The UNESCO King Sejong Literacy Prize was founded in 1989 by UNESCO and the Korean government to reward the activities of governments, governmental agencies, and non-governmental organizations displaying merit and achieving particularly effective results in contributing to literacy. It was also created to honor King Sejong who created Hangeul, the Korean language, 500 years ago.
Prize winners receive a silver medal, a certificate, and 20,000 USD. Each year, the award ceremony is held on September 8, International Literacy Day, when another UNESCO literacy prize, the UNESCO Confucius Prize, is awarded.
With the theme of this year, "Literacy and Peace with special consideration to gender equality," Burundi's National Literacy Service program and Mexico's Bilingual Literacy for Life program were awarded. As an honorable mention, Tagum City in the Philippines was awarded for its Peace Management Literacy and Continuing Education through Night Market program.
Burundi's National Literacy Service (Photo: Prime Hakiza)
According to census figures for 2008, 57.5% of Burundi's population was illiterate, of which 61% were women. The National Literacy Service has helped to address this inequality by creating courses open for all, regardless of gender, ethnicity, religion, or region. It also includes a Peace Education and Sensitization workshop which works with educators and facilities to promote peace, human rights, and democracy. Through the program, more than 20,000 people are becoming literate each year.
Another winner, the National Institute for the Education of Adults in Mexico, was awarded for its Bilingual Literacy for Life program, which aims to provide bilingual education in Spanish and indigenous languages in the country's most disadvantaged communities. Through the program, more than 2,500 community centers and 20 mobile education centers have been built.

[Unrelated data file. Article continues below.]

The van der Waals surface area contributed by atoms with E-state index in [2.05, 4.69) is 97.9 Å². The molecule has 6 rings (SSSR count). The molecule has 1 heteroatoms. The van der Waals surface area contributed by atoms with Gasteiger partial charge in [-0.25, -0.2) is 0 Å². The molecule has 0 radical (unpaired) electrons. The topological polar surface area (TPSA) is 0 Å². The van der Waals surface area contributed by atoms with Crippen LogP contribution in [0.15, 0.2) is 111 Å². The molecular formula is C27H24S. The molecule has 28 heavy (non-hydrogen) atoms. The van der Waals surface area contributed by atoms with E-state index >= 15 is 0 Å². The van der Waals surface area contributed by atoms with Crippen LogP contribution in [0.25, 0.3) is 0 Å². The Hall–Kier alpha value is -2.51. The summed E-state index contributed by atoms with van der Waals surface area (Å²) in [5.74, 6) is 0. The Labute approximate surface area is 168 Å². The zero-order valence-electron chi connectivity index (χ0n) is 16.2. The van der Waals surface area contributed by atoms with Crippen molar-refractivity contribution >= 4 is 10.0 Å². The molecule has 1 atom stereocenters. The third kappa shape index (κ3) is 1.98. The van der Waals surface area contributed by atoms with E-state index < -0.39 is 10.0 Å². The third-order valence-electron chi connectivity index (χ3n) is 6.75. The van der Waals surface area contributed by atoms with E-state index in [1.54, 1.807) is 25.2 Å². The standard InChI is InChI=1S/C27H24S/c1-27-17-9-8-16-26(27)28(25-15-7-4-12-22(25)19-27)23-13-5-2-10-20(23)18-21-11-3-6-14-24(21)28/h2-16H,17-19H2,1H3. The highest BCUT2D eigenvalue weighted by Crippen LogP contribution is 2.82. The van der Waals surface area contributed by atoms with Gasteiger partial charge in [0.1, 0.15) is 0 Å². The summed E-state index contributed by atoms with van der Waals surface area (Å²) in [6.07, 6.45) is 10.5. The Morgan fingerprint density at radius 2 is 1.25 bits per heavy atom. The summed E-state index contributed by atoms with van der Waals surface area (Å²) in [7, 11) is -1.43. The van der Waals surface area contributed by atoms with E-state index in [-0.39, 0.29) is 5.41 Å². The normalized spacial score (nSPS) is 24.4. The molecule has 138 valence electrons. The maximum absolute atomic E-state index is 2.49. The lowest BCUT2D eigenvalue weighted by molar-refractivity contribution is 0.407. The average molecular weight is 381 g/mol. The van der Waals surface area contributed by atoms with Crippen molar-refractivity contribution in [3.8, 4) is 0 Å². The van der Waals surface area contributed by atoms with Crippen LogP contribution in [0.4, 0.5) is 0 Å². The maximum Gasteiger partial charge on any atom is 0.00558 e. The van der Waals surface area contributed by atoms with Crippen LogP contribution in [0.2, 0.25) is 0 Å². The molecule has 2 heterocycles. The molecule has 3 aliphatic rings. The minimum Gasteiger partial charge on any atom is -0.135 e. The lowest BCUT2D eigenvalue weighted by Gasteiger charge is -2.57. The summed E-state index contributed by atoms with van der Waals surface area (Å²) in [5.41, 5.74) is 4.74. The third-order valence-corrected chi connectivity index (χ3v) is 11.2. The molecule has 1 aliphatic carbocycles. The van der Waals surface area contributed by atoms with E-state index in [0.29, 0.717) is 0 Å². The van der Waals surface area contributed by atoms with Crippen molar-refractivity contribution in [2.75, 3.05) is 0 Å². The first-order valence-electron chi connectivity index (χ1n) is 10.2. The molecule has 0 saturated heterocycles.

Tagum City in the Philippines has taught merchants in the night market through their program which also improves their sales and helps organize the market.
The prize winners were invited to Korea as part of an official annual invitation program sponsored by the Korean National Commission for UNESCO and the Ministry of Culture, Sports and Tourism. During the stay, they participated in the 2011 Asian and African Women's Conference at Sookmyung Women's University and various events for Hangeul Day. They also visited the royal tomb of King Sejong to meditate on the meaning and history of Hangeul.
They also appeared at the Special Round Table for the 2011 UNESCO Sejong Literacy Prize Winners to introduce their programs to Korean literacy experts and discuss the future of literacy activities of the world. Several important figures including UNESCO Literacy Education Prize jury member Kim Shin-il and Baek Eun-sun from the National Institute for Lifelong Education (NILE) attended the event to share their thoughts on global literacy issues.
2011 UNESCO King Sejong Literacy Prize winners and officials from UNESCO
"In order for Mexico to achieve further progress in the field of literacy, it needs to break away from its traditional and stifling institutional structures,” said Juan Jose Diaz Barriga, one of the participants from the National Institute for the Education of Adults. "Greater cooperation is needed between literacy providers from the government, civil society, and other international organizations."
Another UNESCO literacy award, the UNESCO Confucius Prize for Literacy, was awarded to the American program Room to Read, and to Peaceful Coexistence of Communities and Good Governance in North Kivu from the Democratic Republic of the Congo.